SRAD is also rare, and the most common presenting symptom is sudden-onset flank pain; it may cause uncontrolled blood pressure, renal infarction, and renal failure [2]. It may be caused by fibromuscular dysplasia, segmental arterial mediolysis, connective tissue disorder, or vasculitis. SRAD is difficult to diagnose because of its nonspecific symptoms. Renal ultrasound and Doppler have poor diagnostic sensitivity, so contrast-enhanced CT is the gold standard for diagnosis [3]. The treatment for SRAD has not been established, so treatment should be based on the patient's clinical presentation and the anatomical features of the dissection. Treatment includes supportive medical treatment, endovascular intervention, and surgery. Supportive therapy including control of hypertension and systemic anticoagulation has shown good outcomes, but there is still a risk of acute infarction or renovascular hypertension. Endovascular treatment is a good option because it can prevent both advancement of infarction and renovascular hypertension, and it has become safer as device technology has improved [4]. The potential complications of endovascular treatment are puncture site hematoma, development of dissection, renal artery thrombosis, or perforation. Contraindications for endovascular treatment is unstable hemodynamics. The intravascular ultrasound may be helpful for the evaluation of etiology [5].

A combination of spontaneous SMAD and SRAD is extremely rare [6, 7]. We cannot identify the etiology of this patient, but he may have an underlying condition like segmental arterial mediolysis, so regular follow-up with contrast-enhanced CT will be needed for such a case. Furthermore, if the patients have another abdominal or back pain, prompt workup like contrast-enhanced CT will be needed and proper interventions should be done immediately if necessary to prevent severe consequences like organ ischemia or hemorrhage.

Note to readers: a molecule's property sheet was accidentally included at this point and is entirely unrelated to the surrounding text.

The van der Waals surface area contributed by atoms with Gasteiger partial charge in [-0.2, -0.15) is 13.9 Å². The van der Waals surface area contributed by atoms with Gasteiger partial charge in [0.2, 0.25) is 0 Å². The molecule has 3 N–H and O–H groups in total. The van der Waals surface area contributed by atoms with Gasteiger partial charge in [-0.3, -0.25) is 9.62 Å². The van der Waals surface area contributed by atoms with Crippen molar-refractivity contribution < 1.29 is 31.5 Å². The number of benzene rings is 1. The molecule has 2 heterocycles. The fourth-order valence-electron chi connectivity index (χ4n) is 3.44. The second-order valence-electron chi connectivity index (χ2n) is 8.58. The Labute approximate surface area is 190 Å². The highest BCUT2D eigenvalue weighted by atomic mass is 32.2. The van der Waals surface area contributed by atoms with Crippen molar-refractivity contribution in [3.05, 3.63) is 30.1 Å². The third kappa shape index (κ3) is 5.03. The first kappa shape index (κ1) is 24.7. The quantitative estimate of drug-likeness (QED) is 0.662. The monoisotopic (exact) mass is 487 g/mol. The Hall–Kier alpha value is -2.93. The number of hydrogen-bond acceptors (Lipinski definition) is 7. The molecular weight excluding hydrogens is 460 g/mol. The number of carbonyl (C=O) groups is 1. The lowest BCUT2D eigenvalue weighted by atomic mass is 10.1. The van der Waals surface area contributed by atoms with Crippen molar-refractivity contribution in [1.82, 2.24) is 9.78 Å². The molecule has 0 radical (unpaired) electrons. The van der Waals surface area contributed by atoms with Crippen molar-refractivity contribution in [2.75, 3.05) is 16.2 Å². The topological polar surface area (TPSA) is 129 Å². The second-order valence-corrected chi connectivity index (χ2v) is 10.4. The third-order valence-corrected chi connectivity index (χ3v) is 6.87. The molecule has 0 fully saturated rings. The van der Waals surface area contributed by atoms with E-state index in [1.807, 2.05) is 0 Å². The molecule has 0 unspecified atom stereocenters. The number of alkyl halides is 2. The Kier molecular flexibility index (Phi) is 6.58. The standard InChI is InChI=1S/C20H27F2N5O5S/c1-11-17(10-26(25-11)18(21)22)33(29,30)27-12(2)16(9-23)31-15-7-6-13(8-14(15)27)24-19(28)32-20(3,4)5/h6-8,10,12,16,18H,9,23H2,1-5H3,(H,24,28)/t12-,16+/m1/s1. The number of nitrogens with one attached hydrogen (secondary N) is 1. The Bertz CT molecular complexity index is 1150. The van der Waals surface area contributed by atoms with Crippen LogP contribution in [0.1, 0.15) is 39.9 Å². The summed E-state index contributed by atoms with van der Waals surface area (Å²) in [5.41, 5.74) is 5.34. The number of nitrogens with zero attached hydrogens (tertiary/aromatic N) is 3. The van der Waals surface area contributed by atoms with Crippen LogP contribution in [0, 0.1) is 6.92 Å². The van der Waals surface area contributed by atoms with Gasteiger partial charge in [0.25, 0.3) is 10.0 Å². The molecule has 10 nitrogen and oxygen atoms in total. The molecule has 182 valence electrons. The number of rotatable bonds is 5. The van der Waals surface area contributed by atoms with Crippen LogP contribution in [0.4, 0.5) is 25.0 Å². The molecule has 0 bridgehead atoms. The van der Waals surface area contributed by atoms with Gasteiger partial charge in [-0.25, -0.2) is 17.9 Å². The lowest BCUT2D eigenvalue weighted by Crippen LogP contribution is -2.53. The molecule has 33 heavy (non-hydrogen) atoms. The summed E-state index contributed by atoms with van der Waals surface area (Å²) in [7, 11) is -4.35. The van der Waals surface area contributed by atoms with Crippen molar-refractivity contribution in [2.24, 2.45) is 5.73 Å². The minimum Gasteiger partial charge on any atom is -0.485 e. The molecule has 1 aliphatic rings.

4. Conclusion

A combination of spontaneous SMA dissection and SRAD is a very rare condition. Patients with isolated visceral artery dissection should be carefully followed up.

Ethical Approval

None is required.


The patient consented for publication.

Conflicts of Interest

The authors declare that they have no conflicts of interest.


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[2] F. Afshinnia, B. Sundaram, P. Rao, J. Stanley, and M. Bitzer, "Evaluation of characteristics, associations and clinical course of isolated spontaneous renal artery dissection," Nephrology, Dialysis, Transplantation, vol. 28, no. 8, pp. 2089-2098, 2013.

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[5] B. Peynircioglu, S. Pifkinkaya, Q. Ozer, B. Cil, C. Yorgancioglu, and M. Arici, "Isolated spontaneous renal artery dissection: diagnosis and endovascular management," Diagnostic and Interventional Radiology, vol. 17, no. 1, pp. 101-104, 2009.

[6] K. G. Srinivasan, S. Srivdya, P. Ushanandhini, and S. Ramprabanath, "Spontaneous isolated superior mesenteric artery dissection--report of two cases," Journal of Radiology Case Reports, vol. 3, no. 9, pp. 6-13, 2009.

[7] T. Sugiura, K. Imoto, K. Uchida et al., "Fibromuscular dysplasia associated with simultaneous spontaneous dissection of four peripheral arteries in a 30-year-old man," Annals of Vascular Surgery, vol. 25, no. 6, pp. 838.e9-838.e11, 2011.

Yujiro Yokoyama [ID] (1) and Masato Nakajima (2)

(1) General Surgery Department, Easton Hospital, 18042, USA

(2) Cardiovascular Surgery Department, Yamanashi Prefectural Central Hospital, 400-8506, Japan

Correspondence should be addressed to Yujiro Yokoyama;

Received 30 November 2019; Accepted 3 February 2020; Published 11 February 2020

Academic Editor: Nilda Espinola-Zavaleta

Caption: Figure 1: Dissection of the superior mesenteric artery (arrow).

Caption: Figure 2: Right renal artery dissection (white arrow) and renal infarction (black arrow).

Caption: Figure 3: Aneurysms (black arrow) and narrowing (white arrow) due to dissection.

Caption: Figure 4: The false lumens are occluded by coiling, and the narrowing is diminished.
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Title Annotation:Case Report
Author:Yokoyama, Yujiro; Nakajima, Masato
Publication:Case Reports in Vascular Medicine
Date:Mar 1, 2020